The home that we love to share:

Our driveway is on the left.

We live in the basement/1st floor of this house. Right through those glass doors.

So, when I say frugal, it means "practicing economy; living without waste; thrifty".  And the caution that my study produced is: Generosity and frugality don't have to be opposites, but in order for a generous lifestyle to coexist with a frugal one, our frugality cannot go to the extreme of being stingy.

Well, thanks for reading what turned into my morning bible study. It was helpful for me to do this search/study and straighten things out in my head. We are two months into the year and it was good to be reminded of our "resolution" again (we never called it that, we just evaluated our lifestyle and decided where we wanted to improve).

More info can be found here:
The Case Against Frugality - I really did like this info. It's just that when we talk about frugality, it doesn't just mean money in our minds, so "money-smart" doesn't explain all the reasons behind our economic and no-waste lifestyle. He does advocate for giving generously! He wrote "Money & Marriage: A Complete Guide for Engaged and Newly Married Couples." I really liked this quote "Know how to get great stuff at great prices, all the while realizing that the cheapest option may not actually be the most cost-effective option." Joel buys almost all of our bigger stuff online so that we can get great deals on the better quality things.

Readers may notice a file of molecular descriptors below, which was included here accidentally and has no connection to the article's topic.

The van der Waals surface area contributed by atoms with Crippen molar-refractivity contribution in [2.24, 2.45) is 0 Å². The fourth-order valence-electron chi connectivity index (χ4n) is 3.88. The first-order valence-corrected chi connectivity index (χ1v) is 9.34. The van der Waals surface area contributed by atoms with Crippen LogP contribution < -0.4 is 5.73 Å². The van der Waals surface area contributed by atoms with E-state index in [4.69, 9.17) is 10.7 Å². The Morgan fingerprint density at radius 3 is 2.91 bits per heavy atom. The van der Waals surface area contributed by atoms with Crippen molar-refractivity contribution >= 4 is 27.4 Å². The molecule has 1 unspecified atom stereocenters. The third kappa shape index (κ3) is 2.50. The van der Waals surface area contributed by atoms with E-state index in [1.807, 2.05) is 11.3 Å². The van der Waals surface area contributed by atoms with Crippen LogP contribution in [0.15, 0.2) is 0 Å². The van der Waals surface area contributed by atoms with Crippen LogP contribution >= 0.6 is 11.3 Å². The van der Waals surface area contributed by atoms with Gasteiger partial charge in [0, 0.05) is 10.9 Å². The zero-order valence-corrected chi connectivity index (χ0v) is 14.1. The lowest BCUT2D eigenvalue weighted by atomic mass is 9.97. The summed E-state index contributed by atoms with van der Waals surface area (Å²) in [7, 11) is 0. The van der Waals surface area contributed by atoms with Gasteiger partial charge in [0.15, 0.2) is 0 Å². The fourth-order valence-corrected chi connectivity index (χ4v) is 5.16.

Are you a good steward of God's money? - a challenge to evaluate spending habits.
Be a Generous Person... Give Generously! - lots of scripture. Here are some notes on giving and generosity (monetarily and otherwise):
  • Don't be stingy, it does you no good: Do not store up for yourselves treasures on earth, where moth and rust destroy, and where thieves break in and steal. But store up for yourselves treasures in heaven, where moth and rust do not destroy, and where thieves do not break in and steal (Matthew 6:19-20).
  • Know that everything belongs to the Lord and be humble: But who am I, and who are my people, that we should be able to give as generously as this? Everything comes from you, and we have given you only what comes from your hand (1 Chronicles 29:14).
  • Give what you can and it is acceptable: For if the willingness is there, the gift is acceptable according to what one has, not according to what he does not have (2 Corinthians 8:12).
  • Give cheerfully: Each man should give what he has decided in his heart to give, not reluctantly or under compulsion, for God loves a cheerful giver (2 Corinthians 9:7).
  • Help others in needs: Suppose a brother or sister is without clothes and daily food. If one of you says to him, "Go, I wish you well; keep warm and well fed," but does nothing about his physical needs, what good is it? (James 2:15-6).
  • It is refreshing to help others: A generous man will prosper; he who refreshes others will himself be refreshed (Proverbs 11:25).